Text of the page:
At the beginning of the breeding season and following several courtship displays, the nest-site is selected by the pair, or one of the members of the pair, and the nest is built within this area. For numerous species, the nest is the place where displays and copulation occur. It plays a very important role during the nesting period. It is the cradle of the chicks, the place where the adults feed them prior to their first flight towards independence.

The order Passeriformes is the largest order of birds and one of the most diverse of terrestrial vertebrates.
The words “passerine” and “Passeriformes” are derived from the scientific name of one of the commonest species, Passer domesticus, our beloved House Sparrow
The passerines are found worldwide in a large variety of habitats, except around the poles. 

House Sparrow

The oscines or “songbirds” refers to distinctive morphology of the highly specialized syrinx of several species such as larks, shrikes, finches, orioles, and crows. They have complex songs, and are considered the most advanced of all bird species. They are found almost worldwide. They comprise about 80% of the passerine species, and almost half of all bird species.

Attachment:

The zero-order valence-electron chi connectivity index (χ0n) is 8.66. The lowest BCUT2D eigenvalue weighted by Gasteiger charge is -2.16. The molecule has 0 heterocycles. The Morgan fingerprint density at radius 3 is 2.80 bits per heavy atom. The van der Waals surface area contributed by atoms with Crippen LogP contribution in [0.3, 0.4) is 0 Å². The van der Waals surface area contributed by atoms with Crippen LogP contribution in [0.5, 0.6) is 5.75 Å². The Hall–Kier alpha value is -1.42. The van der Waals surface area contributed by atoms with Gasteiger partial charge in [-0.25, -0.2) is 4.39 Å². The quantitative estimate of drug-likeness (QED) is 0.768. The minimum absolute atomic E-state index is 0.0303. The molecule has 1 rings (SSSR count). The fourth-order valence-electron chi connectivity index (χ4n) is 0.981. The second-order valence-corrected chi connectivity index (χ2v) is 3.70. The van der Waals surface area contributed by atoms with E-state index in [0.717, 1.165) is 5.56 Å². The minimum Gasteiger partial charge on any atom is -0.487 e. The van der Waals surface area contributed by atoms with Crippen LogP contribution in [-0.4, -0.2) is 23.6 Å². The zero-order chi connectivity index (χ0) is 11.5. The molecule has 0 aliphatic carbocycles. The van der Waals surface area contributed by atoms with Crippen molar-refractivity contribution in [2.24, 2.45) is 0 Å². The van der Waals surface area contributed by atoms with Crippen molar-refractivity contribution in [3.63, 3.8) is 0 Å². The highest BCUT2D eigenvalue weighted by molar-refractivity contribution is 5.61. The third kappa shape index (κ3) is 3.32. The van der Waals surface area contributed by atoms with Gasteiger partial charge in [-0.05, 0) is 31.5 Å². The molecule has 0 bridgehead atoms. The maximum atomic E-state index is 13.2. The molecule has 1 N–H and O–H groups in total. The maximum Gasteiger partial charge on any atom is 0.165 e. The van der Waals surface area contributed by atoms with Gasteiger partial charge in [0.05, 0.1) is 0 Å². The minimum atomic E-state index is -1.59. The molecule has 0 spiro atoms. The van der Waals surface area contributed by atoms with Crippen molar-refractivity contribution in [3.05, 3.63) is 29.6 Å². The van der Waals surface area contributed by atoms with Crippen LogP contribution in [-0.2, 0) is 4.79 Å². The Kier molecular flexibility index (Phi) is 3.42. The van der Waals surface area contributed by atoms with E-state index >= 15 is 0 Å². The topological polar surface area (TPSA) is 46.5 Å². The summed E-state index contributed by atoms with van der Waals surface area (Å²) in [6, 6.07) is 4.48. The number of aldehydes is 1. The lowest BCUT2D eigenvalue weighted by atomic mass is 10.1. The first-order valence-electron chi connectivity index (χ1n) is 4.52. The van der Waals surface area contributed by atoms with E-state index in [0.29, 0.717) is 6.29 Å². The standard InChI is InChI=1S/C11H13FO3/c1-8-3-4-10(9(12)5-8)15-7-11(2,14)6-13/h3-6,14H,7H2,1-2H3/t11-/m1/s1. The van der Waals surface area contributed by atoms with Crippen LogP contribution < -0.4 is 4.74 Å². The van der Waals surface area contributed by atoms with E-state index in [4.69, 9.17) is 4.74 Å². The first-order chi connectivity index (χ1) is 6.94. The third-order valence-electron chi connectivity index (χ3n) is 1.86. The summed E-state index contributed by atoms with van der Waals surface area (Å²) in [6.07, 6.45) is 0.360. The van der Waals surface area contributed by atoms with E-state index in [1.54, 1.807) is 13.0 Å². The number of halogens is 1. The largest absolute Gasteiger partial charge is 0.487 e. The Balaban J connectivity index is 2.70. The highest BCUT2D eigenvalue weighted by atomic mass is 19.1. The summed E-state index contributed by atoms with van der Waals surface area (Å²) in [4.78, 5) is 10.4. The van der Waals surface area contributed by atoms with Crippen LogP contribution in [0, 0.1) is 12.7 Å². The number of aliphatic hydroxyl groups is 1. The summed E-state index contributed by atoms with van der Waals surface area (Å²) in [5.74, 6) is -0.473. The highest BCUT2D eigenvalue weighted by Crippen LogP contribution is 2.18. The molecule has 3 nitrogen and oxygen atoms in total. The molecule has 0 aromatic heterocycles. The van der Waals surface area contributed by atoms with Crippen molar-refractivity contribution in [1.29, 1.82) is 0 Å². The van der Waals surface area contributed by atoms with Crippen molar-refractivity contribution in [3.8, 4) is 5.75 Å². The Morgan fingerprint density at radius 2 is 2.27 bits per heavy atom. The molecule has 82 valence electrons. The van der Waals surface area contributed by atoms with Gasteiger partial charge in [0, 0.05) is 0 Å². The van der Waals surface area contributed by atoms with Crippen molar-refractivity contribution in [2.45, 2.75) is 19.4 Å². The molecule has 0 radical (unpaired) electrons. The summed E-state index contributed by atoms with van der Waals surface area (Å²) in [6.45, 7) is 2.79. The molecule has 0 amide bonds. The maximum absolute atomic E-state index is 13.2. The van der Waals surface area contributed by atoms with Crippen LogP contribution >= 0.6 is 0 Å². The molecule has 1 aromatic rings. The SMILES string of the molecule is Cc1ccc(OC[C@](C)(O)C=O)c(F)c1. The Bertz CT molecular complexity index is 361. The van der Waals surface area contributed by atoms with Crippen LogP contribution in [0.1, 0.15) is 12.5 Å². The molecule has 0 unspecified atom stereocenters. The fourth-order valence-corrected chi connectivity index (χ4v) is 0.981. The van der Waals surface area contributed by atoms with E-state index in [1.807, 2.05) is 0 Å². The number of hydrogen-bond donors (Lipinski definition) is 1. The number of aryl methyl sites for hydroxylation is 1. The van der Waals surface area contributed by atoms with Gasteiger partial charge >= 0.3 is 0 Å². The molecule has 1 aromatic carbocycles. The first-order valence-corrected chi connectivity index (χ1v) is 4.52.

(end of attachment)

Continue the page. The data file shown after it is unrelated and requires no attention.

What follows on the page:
Eurasian SkyLark

 

Song by Xeno-Canto

The passerines are also known as “perching birds” because their feet are well adapted to perching with three toes pointing forwards and one backwards. Also named suboscines, they are considered more primitive in both anatomy and behaviour and they have much less complex vocalizations than the oscines. Most of them are restricted to the Neotropical Region (Central and South America, West Indies and Galapagos Islands) with only a few tens of species occurring in the Old World tropics, mainly in SE Asia.   

Great Kiscadee

The Passeriformes are small, medium-sized or large birds. One of the smallest, the Pygmy Tit (Psaltria exilis) from Indonesia is about 4 cm long, whereas one of the largest, the Common Raven (Corvus corax) may reach almost 70 cm.
They often are insectivorous during the nesting period, but usually, they consume both insects and seeds, and also fruits and berries in autumn.